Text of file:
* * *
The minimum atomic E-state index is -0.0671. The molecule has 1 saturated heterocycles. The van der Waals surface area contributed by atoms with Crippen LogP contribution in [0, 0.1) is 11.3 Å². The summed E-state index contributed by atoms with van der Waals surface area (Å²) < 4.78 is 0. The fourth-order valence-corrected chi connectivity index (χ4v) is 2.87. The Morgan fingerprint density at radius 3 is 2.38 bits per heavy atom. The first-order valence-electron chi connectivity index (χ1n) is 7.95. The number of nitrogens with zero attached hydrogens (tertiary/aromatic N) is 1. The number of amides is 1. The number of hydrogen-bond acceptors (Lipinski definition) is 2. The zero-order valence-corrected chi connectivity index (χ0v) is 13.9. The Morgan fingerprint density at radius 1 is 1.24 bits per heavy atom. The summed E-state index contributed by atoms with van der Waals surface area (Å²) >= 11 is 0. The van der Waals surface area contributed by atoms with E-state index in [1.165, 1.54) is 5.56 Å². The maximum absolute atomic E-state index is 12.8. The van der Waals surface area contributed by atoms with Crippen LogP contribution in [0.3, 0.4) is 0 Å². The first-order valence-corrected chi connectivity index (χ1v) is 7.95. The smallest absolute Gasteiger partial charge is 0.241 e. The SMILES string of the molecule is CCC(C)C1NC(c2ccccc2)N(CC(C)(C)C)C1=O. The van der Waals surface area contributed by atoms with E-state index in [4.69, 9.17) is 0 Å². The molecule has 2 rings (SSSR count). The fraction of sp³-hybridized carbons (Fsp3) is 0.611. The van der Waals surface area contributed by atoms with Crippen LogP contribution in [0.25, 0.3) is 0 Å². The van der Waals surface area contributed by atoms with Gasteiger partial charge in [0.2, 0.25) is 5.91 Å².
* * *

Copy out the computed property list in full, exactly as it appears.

The minimum atomic E-state index is -0.0671. The molecule has 1 saturated heterocycles. The van der Waals surface area contributed by atoms with Crippen LogP contribution in [0, 0.1) is 11.3 Å². The summed E-state index contributed by atoms with van der Waals surface area (Å²) < 4.78 is 0. The fourth-order valence-corrected chi connectivity index (χ4v) is 2.87. The Morgan fingerprint density at radius 3 is 2.38 bits per heavy atom. The first-order valence-electron chi connectivity index (χ1n) is 7.95. The number of nitrogens with zero attached hydrogens (tertiary/aromatic N) is 1. The number of amides is 1. The number of hydrogen-bond acceptors (Lipinski definition) is 2. The zero-order valence-corrected chi connectivity index (χ0v) is 13.9. The Morgan fingerprint density at radius 1 is 1.24 bits per heavy atom. The summed E-state index contributed by atoms with van der Waals surface area (Å²) >= 11 is 0. The van der Waals surface area contributed by atoms with E-state index in [1.165, 1.54) is 5.56 Å². The maximum absolute atomic E-state index is 12.8. The van der Waals surface area contributed by atoms with Crippen LogP contribution in [0.3, 0.4) is 0 Å². The first-order valence-corrected chi connectivity index (χ1v) is 7.95. The smallest absolute Gasteiger partial charge is 0.241 e. The SMILES string of the molecule is CCC(C)C1NC(c2ccccc2)N(CC(C)(C)C)C1=O. The van der Waals surface area contributed by atoms with E-state index in [4.69, 9.17) is 0 Å². The molecule has 2 rings (SSSR count). The fraction of sp³-hybridized carbons (Fsp3) is 0.611. The van der Waals surface area contributed by atoms with Crippen LogP contribution in [0.25, 0.3) is 0 Å². The van der Waals surface area contributed by atoms with Gasteiger partial charge in [0.2, 0.25) is 5.91 Å².